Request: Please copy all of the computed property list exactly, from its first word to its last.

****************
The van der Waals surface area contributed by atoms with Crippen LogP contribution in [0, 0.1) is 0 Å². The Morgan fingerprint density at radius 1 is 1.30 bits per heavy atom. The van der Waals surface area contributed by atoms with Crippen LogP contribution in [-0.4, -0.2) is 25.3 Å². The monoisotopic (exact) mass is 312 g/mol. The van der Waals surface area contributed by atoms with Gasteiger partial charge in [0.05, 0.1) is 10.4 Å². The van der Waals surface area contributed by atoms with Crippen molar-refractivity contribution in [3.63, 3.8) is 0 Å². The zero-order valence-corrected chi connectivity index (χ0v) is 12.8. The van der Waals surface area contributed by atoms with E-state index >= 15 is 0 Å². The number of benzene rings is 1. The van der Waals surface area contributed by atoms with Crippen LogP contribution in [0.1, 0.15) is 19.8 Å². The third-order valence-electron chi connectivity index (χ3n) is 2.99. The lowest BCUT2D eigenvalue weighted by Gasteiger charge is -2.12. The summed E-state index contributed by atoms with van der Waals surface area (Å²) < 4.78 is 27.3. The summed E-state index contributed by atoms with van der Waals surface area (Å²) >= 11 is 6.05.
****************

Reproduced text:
The van der Waals surface area contributed by atoms with Crippen LogP contribution in [0, 0.1) is 0 Å². The Morgan fingerprint density at radius 1 is 1.30 bits per heavy atom. The van der Waals surface area contributed by atoms with Crippen LogP contribution in [-0.4, -0.2) is 25.3 Å². The monoisotopic (exact) mass is 312 g/mol. The van der Waals surface area contributed by atoms with Gasteiger partial charge in [0.05, 0.1) is 10.4 Å². The van der Waals surface area contributed by atoms with Crippen molar-refractivity contribution in [3.63, 3.8) is 0 Å². The zero-order valence-corrected chi connectivity index (χ0v) is 12.8. The van der Waals surface area contributed by atoms with E-state index >= 15 is 0 Å². The number of benzene rings is 1. The van der Waals surface area contributed by atoms with Crippen LogP contribution in [0.1, 0.15) is 19.8 Å². The third-order valence-electron chi connectivity index (χ3n) is 2.99. The lowest BCUT2D eigenvalue weighted by Gasteiger charge is -2.12. The summed E-state index contributed by atoms with van der Waals surface area (Å²) < 4.78 is 27.3. The summed E-state index contributed by atoms with van der Waals surface area (Å²) >= 11 is 6.05.